- There have been rumblings that Santana doesn’t want to DH, that he’d rather play in the field. This stems a bit from his run at third base, but also coexists with his desire to play first base. While other players are heralded as gamers, it’s been insinuated by various sources that he can be a malcontent. This has also tied together with his leading off. While some comments have come from Santana about “having to learn how to hit first,” much of it is simply an ‘I’ll do whatever it takes’ mentality.
But enter Santana in 2017. Joining the Indians’ line-up is good friend Edwin Encarnacion, who will lock up the clean-up spot for the duration of the year. Re-joining the line-up is arguably the Indians best overall hitter in Michael Brantley, who missed the entire 2016 season.
With Rajai Davis gone, the line-up depth locked Santana in as the full-time, 2017 leadoff hitter. Santana currently leads the league with three doubles, and also has a home run. He’s scored five runs in six games, and hasn’t yet kicked into full gear regarding walks (super-small sample size alert… 10.3% BB rate). But still, Santana feels like a game-changer at the position, even if the rest of the mainstream media is focusing on the darling Chicago Cubs, and Kyle Schwarber.
How many games will the Indians start off with the lead, if Santana hits 30-plus homers?5 How many games will a runner start off in scoring position, without Santana having to steal a base?6 And what if he does pick up his stolen base game?7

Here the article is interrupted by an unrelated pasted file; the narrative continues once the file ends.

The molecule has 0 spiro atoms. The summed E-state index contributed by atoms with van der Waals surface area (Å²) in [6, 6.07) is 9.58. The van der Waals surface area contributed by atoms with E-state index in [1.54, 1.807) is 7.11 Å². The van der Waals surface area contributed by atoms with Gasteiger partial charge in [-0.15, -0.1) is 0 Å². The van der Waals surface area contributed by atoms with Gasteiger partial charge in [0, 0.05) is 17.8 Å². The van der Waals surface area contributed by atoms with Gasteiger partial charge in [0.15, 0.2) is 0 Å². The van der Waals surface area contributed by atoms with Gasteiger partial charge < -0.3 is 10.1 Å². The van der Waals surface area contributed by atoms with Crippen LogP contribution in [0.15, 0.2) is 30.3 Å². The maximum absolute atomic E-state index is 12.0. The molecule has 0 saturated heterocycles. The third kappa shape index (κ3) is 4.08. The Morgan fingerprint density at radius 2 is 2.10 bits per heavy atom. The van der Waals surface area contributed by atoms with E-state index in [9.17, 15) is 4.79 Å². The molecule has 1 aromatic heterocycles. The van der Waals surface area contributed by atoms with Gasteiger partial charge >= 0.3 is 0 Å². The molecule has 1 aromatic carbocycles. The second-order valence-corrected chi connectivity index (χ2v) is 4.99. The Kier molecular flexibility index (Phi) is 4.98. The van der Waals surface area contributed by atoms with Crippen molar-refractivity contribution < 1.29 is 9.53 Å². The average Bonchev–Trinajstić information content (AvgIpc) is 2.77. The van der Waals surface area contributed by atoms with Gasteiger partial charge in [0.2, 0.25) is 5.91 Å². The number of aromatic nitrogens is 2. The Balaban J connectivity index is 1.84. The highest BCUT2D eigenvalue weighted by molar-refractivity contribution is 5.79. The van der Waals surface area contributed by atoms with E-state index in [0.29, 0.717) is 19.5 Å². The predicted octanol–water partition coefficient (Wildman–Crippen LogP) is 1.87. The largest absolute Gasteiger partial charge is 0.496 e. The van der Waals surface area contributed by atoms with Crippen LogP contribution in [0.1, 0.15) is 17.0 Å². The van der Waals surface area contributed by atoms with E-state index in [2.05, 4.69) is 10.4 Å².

With Francisco Lindor, Jose Ramirez, Michael Brantley, Edwin Encarnacion and Jason Kipnis having chances to drive him home, it could revolutionize the game. Yet hitters like Santana are every bit as unicorn as the Kenny Loftons of this world, so perhaps Santana is less a prototype, and more a singular force of nature. And with Jason Kipnis returning soon from rehab, and with Austin Jackson playing solid early on, Francona could begin to get itchy to go traditional again.
Kipnis has hit lead-off before, and so has Brantley. JRam’s OBP was up as well, and Lindor may be the future lead-off hitter, since he has more of those “traditional” skills that people love so much.
But Santana’s career has been a study in perseverance, and breaking traditional stereotypes is something that he’s become accustomed to, even if Kyle Schwarber gets all the credit.
- Four times, if you include his lost season with the Atlanta Braves [↩]
- over .300 during five of his Indians’ seasons, and .300 for his career with the Indians [↩]
- Joe Maddon is brilliant in many ways, and he did try John Jaso there a few years back, followed by Matt Joyce. But in the end, he continued to utilize speed guys, such as Demond Jennings and B.J. Upton. [↩]
- It’s 40% this year, in a super small sample size [↩]
- Well, somewhere in the realm of 30, duh [↩]
- Santana had 68 extra base hits, for what it’s worth [↩]
- While not speedy, Santana is one of the smartest baserunners in the game. [↩]